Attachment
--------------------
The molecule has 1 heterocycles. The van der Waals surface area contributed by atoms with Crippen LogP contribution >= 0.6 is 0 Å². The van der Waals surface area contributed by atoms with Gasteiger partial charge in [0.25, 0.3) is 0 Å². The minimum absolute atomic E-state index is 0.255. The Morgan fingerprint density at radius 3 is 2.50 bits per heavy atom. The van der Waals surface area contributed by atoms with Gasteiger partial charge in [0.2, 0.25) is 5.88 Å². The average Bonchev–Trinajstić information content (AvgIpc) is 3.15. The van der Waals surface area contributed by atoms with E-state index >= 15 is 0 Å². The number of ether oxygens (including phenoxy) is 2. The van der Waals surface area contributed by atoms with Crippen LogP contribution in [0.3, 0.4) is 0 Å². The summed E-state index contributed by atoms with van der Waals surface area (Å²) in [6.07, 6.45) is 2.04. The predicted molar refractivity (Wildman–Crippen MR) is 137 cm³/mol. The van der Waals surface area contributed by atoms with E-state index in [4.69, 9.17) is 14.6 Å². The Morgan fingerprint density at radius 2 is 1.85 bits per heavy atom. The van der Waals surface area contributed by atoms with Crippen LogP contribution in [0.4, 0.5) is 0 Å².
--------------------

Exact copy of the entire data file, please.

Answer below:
The molecule has 1 heterocycles. The van der Waals surface area contributed by atoms with Crippen LogP contribution >= 0.6 is 0 Å². The van der Waals surface area contributed by atoms with Gasteiger partial charge in [0.25, 0.3) is 0 Å². The minimum absolute atomic E-state index is 0.255. The Morgan fingerprint density at radius 3 is 2.50 bits per heavy atom. The van der Waals surface area contributed by atoms with Gasteiger partial charge in [0.2, 0.25) is 5.88 Å². The average Bonchev–Trinajstić information content (AvgIpc) is 3.15. The van der Waals surface area contributed by atoms with E-state index >= 15 is 0 Å². The number of ether oxygens (including phenoxy) is 2. The van der Waals surface area contributed by atoms with Crippen LogP contribution in [0.3, 0.4) is 0 Å². The summed E-state index contributed by atoms with van der Waals surface area (Å²) in [6.07, 6.45) is 2.04. The predicted molar refractivity (Wildman–Crippen MR) is 137 cm³/mol. The van der Waals surface area contributed by atoms with E-state index in [4.69, 9.17) is 14.6 Å². The Morgan fingerprint density at radius 2 is 1.85 bits per heavy atom. The van der Waals surface area contributed by atoms with Crippen LogP contribution in [0.4, 0.5) is 0 Å².